Hoops fly across the hall as spunky Leona Rodrigues moves from student to student, teaching them the proper way of moving the wrist of their outstretched arm. We're at the beginner's hula-hoop workshop in Mumbai, trying to get large hoops to eventually spin around our waists so we can graduate to doing tricks. It's a 90-minute workshop, and at the end of the session, everyone's tired but beaming. Most of us have succeeded in learning a couple of complicated-looking tricks.
Hula hooping falls under the umbrella of arts that essentially involve object manipulation. This includes poi spinning, juggling, flair bartending and twirling. They're not quite a dance and not quite an adventure sport, but fall somewhere between the two. They are increasingly becoming popular in hurried Mumbai, which may not always have patience for, say, months of violin lessons, but is still interested in learning something new.
SHAKEN AND STIRRED
Ami Shroff, professional bartender for about a decade, practises flair bartending, which essentially includes juggling balls, bottles and even flaming objects. Shroff also plays around skillfully with a pair of nunchakus and is currently honing her skills to manipulate crystal balls. Others, like Shalini Moras of Pyrogami conducts workshops in staff-twirling and poi, in which tethered weights (often lit) are swung rhythmically in set patterns as you dance.
"Once you pick up one art, it's relatively simple to move on to the others," Shroff says. To the viewer, however, you're a thing of wonder as most of these arts are dramatic when witnessed live. Hands, eyes, shoulders, even heads and backs seem to instinctively know what to do to maintain the rhythm.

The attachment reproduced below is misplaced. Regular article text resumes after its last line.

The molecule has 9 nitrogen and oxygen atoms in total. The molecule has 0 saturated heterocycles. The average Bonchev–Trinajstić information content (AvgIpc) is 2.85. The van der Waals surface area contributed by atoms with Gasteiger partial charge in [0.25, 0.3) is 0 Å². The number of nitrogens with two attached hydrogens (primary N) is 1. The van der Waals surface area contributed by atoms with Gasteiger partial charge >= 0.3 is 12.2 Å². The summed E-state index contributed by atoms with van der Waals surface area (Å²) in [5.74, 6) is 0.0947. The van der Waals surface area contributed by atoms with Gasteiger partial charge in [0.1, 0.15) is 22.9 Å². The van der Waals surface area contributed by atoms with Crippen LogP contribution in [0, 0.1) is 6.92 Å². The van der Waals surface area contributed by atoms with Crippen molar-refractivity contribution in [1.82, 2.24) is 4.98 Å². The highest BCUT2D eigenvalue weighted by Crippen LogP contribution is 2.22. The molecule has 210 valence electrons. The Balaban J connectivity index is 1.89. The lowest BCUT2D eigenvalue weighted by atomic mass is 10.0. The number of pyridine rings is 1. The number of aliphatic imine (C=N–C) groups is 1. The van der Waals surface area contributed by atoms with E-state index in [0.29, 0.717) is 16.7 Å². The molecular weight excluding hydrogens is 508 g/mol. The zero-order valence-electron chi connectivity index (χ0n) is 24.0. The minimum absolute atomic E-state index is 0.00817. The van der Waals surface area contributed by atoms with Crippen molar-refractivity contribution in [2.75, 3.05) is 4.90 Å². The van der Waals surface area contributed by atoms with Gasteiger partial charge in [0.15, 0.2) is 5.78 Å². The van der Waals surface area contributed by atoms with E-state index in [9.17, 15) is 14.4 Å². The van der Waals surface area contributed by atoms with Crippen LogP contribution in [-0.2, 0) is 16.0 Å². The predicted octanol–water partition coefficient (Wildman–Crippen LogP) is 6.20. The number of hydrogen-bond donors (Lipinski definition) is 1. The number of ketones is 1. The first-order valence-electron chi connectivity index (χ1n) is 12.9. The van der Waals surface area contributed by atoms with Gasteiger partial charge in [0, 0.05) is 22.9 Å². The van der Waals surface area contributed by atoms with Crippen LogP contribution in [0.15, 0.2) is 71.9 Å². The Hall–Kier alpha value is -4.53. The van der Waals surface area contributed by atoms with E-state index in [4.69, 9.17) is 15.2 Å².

SWEATING IT OUT
Many workshops are aimed at fitness. Hoopnotism's Swati Shah, a trained fitness instructor, says that "20 to 30 minutes of hula hooping is great form of cardio as it burns up to 200 calories". At her classes, she often combines hoops with Pilates and other exercise regimes. "Waist-hooping works on your core, your pelvic and abdominal muscles and tones your abs," she says. "It also gives you rhythm, improves co-ordination and spinal flexibility, and lifts your mood."
The repetitive arm movement in a beginner poi class gives your less-used wealer left arm a workout, points out Shalini Moras of Pyrogami, who has performed in various Indian cities. "After a couple of weeks of practice though, your body is more flexible and you can progress to jumps, back-flips, roll-overs and handstands in your performances!"
Juggling and flair bartending, work on shoulders and arms and improve hand-eye coordination. A baton becomes part of the workout as you repetitively bend from the waist and spin the staff around your shoulders. Most fitness trainers see new forms like these as a way to keep things interesting for long-time gym-goers or those looking for a non-gym atmosphere.
Once you reach the stage where you can play with fire, literally, it can get addictive, promises Ishita Manek, who loves spinning the fire-poi on the beach after sunset. Rodrigues, who is now trying to perfect multiple-ring hooping and doing cartwheels while hooping, says it's a crazy rush when you perform with fire for the first time. "You can only hear the woosh of the fire and nothing else. There's fire going around your body, you know? It's overwhelming!"